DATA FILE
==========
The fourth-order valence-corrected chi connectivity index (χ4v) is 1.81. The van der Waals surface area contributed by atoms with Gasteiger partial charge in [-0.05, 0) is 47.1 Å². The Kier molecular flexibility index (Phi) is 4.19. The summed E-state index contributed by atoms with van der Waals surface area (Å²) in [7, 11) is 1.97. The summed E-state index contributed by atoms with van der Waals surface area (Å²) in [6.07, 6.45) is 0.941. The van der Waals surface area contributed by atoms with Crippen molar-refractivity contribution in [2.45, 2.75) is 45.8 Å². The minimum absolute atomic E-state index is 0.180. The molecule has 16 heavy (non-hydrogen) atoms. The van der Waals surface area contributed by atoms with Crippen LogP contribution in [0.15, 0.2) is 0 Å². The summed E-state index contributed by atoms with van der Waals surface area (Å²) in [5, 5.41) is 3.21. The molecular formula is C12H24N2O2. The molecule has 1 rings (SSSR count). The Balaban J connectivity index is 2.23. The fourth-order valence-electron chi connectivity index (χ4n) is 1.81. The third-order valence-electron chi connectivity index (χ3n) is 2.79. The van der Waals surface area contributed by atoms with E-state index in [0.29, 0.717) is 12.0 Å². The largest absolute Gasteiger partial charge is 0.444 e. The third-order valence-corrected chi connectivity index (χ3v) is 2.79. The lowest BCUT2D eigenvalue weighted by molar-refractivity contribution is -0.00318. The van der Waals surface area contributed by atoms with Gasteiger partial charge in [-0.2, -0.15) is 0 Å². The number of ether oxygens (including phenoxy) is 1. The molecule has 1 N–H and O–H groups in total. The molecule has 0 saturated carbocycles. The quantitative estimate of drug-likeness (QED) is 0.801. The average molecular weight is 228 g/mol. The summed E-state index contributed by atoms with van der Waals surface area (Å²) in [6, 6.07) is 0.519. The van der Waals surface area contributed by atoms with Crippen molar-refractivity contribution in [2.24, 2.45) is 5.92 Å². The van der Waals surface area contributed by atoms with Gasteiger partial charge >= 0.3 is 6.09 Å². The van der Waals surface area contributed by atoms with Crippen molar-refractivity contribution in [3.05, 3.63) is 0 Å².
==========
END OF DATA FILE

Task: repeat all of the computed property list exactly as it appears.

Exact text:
The fourth-order valence-corrected chi connectivity index (χ4v) is 1.81. The van der Waals surface area contributed by atoms with Gasteiger partial charge in [-0.05, 0) is 47.1 Å². The Kier molecular flexibility index (Phi) is 4.19. The summed E-state index contributed by atoms with van der Waals surface area (Å²) in [7, 11) is 1.97. The summed E-state index contributed by atoms with van der Waals surface area (Å²) in [6.07, 6.45) is 0.941. The van der Waals surface area contributed by atoms with Crippen molar-refractivity contribution in [2.45, 2.75) is 45.8 Å². The minimum absolute atomic E-state index is 0.180. The molecule has 16 heavy (non-hydrogen) atoms. The van der Waals surface area contributed by atoms with Crippen LogP contribution in [0.15, 0.2) is 0 Å². The summed E-state index contributed by atoms with van der Waals surface area (Å²) in [5, 5.41) is 3.21. The molecular formula is C12H24N2O2. The molecule has 1 rings (SSSR count). The Balaban J connectivity index is 2.23. The fourth-order valence-electron chi connectivity index (χ4n) is 1.81. The third-order valence-electron chi connectivity index (χ3n) is 2.79. The van der Waals surface area contributed by atoms with E-state index in [0.29, 0.717) is 12.0 Å². The largest absolute Gasteiger partial charge is 0.444 e. The third-order valence-corrected chi connectivity index (χ3v) is 2.79. The lowest BCUT2D eigenvalue weighted by molar-refractivity contribution is -0.00318. The van der Waals surface area contributed by atoms with Gasteiger partial charge in [-0.2, -0.15) is 0 Å². The number of ether oxygens (including phenoxy) is 1. The molecule has 1 N–H and O–H groups in total. The molecule has 0 saturated carbocycles. The quantitative estimate of drug-likeness (QED) is 0.801. The average molecular weight is 228 g/mol. The summed E-state index contributed by atoms with van der Waals surface area (Å²) in [6, 6.07) is 0.519. The van der Waals surface area contributed by atoms with Crippen molar-refractivity contribution in [2.24, 2.45) is 5.92 Å². The van der Waals surface area contributed by atoms with Gasteiger partial charge >= 0.3 is 6.09 Å². The van der Waals surface area contributed by atoms with Crippen molar-refractivity contribution in [3.05, 3.63) is 0 Å².